Capturing Illegal Sand Mining in PlanetScope Imagery

Illegal sand mining is running rampant in the world due to the need for river sand as a binder in making concrete. Desert sand isn’t suitable for this purpose due to its shape. This illegal activity had led to the deaths of journalists, farmers, miners, and more, as well as causing ecological devastation across multiple countries. A new study led by Dr. Christopher Hackney at Newcastle University used PlanetScope Monthly Basemaps to map, monitor, and estimate volumes of sand extraction on the Lower Mekong River in Cambodia from 2016–2020. Hackney and colleagues monitored landscape changes, as well as counted the number of active vessels on the river over time. They found that the amount of sand being mined in this region is rapidly increasing year over year, and far outpaces the natural production rate of sand by the river. “The use of satellite imagery to monitor sand mining activities provides a low-cost means to generate up-to-date, robust estimates of sand extraction in the world’s large rivers that are needed to underpin sustainable management plans of the global sand commons,” the authors note in their study, saying the methodology they developed gives “insight into the environmental and biophysical implications of the sand extraction industry.”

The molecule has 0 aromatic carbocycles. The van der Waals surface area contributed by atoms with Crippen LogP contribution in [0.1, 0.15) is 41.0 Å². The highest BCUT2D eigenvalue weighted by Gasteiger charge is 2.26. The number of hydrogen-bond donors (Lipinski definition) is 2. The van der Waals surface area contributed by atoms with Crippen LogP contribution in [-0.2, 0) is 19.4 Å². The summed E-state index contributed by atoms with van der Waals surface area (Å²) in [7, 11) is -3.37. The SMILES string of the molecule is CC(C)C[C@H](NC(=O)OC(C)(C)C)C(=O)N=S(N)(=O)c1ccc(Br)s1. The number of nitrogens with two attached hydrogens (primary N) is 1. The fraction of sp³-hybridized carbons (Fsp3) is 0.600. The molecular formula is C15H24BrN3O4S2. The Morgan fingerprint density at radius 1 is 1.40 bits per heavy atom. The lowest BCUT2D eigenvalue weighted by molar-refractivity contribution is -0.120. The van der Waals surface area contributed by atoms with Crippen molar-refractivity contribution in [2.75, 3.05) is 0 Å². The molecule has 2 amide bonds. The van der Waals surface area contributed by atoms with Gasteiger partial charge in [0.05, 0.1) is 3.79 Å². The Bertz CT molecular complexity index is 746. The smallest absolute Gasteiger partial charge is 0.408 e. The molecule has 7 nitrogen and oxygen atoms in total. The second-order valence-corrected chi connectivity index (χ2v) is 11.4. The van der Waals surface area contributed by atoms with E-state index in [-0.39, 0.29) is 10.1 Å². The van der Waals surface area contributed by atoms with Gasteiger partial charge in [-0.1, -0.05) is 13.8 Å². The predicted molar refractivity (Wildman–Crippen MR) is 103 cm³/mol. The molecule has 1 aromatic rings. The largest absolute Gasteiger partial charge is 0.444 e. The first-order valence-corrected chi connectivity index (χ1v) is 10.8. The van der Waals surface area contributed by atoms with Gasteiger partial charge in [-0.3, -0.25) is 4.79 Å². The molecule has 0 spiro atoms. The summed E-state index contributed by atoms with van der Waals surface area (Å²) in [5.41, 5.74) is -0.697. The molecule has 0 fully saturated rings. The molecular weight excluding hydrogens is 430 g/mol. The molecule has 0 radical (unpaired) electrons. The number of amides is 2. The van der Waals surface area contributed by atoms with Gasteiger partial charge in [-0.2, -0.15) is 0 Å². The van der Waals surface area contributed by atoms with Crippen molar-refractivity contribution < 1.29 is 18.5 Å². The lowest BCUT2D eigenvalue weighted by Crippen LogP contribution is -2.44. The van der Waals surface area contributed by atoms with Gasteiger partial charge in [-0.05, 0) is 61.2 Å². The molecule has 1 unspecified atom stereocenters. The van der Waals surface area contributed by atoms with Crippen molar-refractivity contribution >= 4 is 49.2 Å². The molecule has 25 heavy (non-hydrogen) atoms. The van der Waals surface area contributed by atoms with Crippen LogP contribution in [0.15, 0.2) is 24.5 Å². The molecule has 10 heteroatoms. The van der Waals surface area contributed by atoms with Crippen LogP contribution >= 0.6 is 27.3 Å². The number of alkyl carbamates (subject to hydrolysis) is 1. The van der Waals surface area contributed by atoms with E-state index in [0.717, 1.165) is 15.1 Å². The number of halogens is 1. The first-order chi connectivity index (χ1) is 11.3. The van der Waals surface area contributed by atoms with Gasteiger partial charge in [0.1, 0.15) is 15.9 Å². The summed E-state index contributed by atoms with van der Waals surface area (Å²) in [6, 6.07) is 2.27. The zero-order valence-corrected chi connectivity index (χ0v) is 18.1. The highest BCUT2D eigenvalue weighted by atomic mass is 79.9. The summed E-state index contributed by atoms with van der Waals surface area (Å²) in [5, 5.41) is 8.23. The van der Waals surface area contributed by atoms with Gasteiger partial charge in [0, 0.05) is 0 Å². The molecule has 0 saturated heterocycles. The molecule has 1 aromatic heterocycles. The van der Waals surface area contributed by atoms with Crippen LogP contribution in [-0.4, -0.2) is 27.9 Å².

The full study is open access and can found in Earth Surface Dynamics.

Figure above caption: (a) Rate of elevation change between 2013 and 2019 of the Mekong River near Rokar Korng highlighting areas of erosion (blue) and deposition (yellow). (b) Overlain on the map depicted in (a) are the locations of all observed mining vessels during the period 2016 to 2020 demonstrating that the zones of greatest erosion observed in (a) correspond to areas of high mining activity. (c) Histogram of elevation changes for this reach between 2013 and 2019. The median rate of bed elevation change is −0.25 m/yr (mean elevation change is −0.16 m/yr). The dashed line demarks zero net change in elevation. Image background in panels (a) and (b) are PlanetScope monthly composite scenes from December 2020.